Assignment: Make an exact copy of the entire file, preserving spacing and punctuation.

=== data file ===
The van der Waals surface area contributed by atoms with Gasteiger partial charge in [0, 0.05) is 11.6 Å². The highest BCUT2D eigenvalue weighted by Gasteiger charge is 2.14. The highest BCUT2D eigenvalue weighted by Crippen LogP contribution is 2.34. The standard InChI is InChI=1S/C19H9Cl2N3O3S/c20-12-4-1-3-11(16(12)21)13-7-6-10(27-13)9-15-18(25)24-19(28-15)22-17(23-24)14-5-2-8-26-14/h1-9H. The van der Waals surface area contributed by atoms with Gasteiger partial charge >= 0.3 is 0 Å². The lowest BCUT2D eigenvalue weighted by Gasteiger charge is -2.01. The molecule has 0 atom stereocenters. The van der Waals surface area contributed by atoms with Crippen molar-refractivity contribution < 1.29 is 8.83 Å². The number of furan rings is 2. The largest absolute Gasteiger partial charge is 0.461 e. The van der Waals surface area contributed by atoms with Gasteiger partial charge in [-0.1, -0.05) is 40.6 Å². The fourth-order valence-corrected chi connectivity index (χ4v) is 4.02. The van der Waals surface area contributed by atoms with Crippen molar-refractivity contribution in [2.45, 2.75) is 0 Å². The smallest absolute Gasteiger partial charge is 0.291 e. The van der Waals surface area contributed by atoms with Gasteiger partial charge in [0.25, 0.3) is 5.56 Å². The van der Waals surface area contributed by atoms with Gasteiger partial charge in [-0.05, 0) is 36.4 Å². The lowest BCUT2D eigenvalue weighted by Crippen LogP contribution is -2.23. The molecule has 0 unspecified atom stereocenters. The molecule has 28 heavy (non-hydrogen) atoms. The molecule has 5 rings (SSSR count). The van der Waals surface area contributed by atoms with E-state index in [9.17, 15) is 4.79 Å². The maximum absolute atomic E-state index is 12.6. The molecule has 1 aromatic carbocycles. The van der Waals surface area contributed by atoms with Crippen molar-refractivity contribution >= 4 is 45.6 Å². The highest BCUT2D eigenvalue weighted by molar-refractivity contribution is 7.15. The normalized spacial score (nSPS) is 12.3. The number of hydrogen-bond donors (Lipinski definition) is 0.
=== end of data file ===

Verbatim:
The van der Waals surface area contributed by atoms with Gasteiger partial charge in [0, 0.05) is 11.6 Å². The highest BCUT2D eigenvalue weighted by Gasteiger charge is 2.14. The highest BCUT2D eigenvalue weighted by Crippen LogP contribution is 2.34. The standard InChI is InChI=1S/C19H9Cl2N3O3S/c20-12-4-1-3-11(16(12)21)13-7-6-10(27-13)9-15-18(25)24-19(28-15)22-17(23-24)14-5-2-8-26-14/h1-9H. The van der Waals surface area contributed by atoms with Gasteiger partial charge >= 0.3 is 0 Å². The lowest BCUT2D eigenvalue weighted by Gasteiger charge is -2.01. The molecule has 0 atom stereocenters. The van der Waals surface area contributed by atoms with Crippen molar-refractivity contribution < 1.29 is 8.83 Å². The number of furan rings is 2. The largest absolute Gasteiger partial charge is 0.461 e. The van der Waals surface area contributed by atoms with Gasteiger partial charge in [-0.1, -0.05) is 40.6 Å². The fourth-order valence-corrected chi connectivity index (χ4v) is 4.02. The van der Waals surface area contributed by atoms with Crippen molar-refractivity contribution in [2.45, 2.75) is 0 Å². The smallest absolute Gasteiger partial charge is 0.291 e. The van der Waals surface area contributed by atoms with Gasteiger partial charge in [0.25, 0.3) is 5.56 Å². The van der Waals surface area contributed by atoms with Gasteiger partial charge in [-0.05, 0) is 36.4 Å². The lowest BCUT2D eigenvalue weighted by Crippen LogP contribution is -2.23. The molecule has 0 unspecified atom stereocenters. The molecule has 28 heavy (non-hydrogen) atoms. The molecule has 5 rings (SSSR count). The van der Waals surface area contributed by atoms with E-state index in [9.17, 15) is 4.79 Å². The maximum absolute atomic E-state index is 12.6. The molecule has 1 aromatic carbocycles. The van der Waals surface area contributed by atoms with Crippen molar-refractivity contribution >= 4 is 45.6 Å². The highest BCUT2D eigenvalue weighted by molar-refractivity contribution is 7.15. The normalized spacial score (nSPS) is 12.3. The number of hydrogen-bond donors (Lipinski definition) is 0.